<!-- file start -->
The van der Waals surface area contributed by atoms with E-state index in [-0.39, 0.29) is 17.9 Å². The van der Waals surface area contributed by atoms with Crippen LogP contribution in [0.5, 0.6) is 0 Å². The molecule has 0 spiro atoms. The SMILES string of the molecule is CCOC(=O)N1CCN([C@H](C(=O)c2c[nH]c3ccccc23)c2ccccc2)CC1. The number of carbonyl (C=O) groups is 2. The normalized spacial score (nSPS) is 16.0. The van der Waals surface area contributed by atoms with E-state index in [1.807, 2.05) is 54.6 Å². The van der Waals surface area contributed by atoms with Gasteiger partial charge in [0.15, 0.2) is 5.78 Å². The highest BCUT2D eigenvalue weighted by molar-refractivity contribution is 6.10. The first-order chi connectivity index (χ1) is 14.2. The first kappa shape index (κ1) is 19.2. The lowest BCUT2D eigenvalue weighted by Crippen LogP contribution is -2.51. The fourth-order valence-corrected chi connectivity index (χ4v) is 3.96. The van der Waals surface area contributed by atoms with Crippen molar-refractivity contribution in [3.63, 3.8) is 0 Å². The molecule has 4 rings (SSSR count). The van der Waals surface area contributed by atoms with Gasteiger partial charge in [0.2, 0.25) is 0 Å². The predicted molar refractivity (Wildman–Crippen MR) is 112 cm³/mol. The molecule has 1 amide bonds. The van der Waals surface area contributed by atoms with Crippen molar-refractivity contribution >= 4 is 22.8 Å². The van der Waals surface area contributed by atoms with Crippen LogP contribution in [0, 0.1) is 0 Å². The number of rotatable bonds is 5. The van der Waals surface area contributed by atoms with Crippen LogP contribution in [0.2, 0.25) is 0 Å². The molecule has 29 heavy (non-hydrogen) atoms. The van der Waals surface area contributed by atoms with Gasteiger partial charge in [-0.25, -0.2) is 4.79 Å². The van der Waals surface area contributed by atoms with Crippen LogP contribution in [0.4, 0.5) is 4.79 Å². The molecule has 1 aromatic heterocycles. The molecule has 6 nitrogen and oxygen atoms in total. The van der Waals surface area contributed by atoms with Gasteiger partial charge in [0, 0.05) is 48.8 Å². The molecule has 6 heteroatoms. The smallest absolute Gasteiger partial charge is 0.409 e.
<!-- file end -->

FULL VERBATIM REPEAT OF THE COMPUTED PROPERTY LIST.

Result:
The van der Waals surface area contributed by atoms with E-state index in [-0.39, 0.29) is 17.9 Å². The van der Waals surface area contributed by atoms with Crippen LogP contribution in [0.5, 0.6) is 0 Å². The molecule has 0 spiro atoms. The SMILES string of the molecule is CCOC(=O)N1CCN([C@H](C(=O)c2c[nH]c3ccccc23)c2ccccc2)CC1. The number of carbonyl (C=O) groups is 2. The normalized spacial score (nSPS) is 16.0. The van der Waals surface area contributed by atoms with E-state index in [1.807, 2.05) is 54.6 Å². The van der Waals surface area contributed by atoms with Gasteiger partial charge in [0.15, 0.2) is 5.78 Å². The highest BCUT2D eigenvalue weighted by molar-refractivity contribution is 6.10. The first-order chi connectivity index (χ1) is 14.2. The first kappa shape index (κ1) is 19.2. The lowest BCUT2D eigenvalue weighted by Crippen LogP contribution is -2.51. The fourth-order valence-corrected chi connectivity index (χ4v) is 3.96. The van der Waals surface area contributed by atoms with Crippen molar-refractivity contribution in [3.63, 3.8) is 0 Å². The molecule has 4 rings (SSSR count). The van der Waals surface area contributed by atoms with Gasteiger partial charge in [0.2, 0.25) is 0 Å². The predicted molar refractivity (Wildman–Crippen MR) is 112 cm³/mol. The molecule has 1 amide bonds. The van der Waals surface area contributed by atoms with Crippen molar-refractivity contribution >= 4 is 22.8 Å². The van der Waals surface area contributed by atoms with Crippen LogP contribution in [0, 0.1) is 0 Å². The number of rotatable bonds is 5. The van der Waals surface area contributed by atoms with Crippen LogP contribution in [0.2, 0.25) is 0 Å². The molecule has 29 heavy (non-hydrogen) atoms. The van der Waals surface area contributed by atoms with Gasteiger partial charge in [-0.25, -0.2) is 4.79 Å². The van der Waals surface area contributed by atoms with Crippen LogP contribution in [0.4, 0.5) is 4.79 Å². The molecule has 1 aromatic heterocycles. The molecule has 6 nitrogen and oxygen atoms in total. The van der Waals surface area contributed by atoms with Gasteiger partial charge in [0, 0.05) is 48.8 Å². The molecule has 6 heteroatoms. The smallest absolute Gasteiger partial charge is 0.409 e.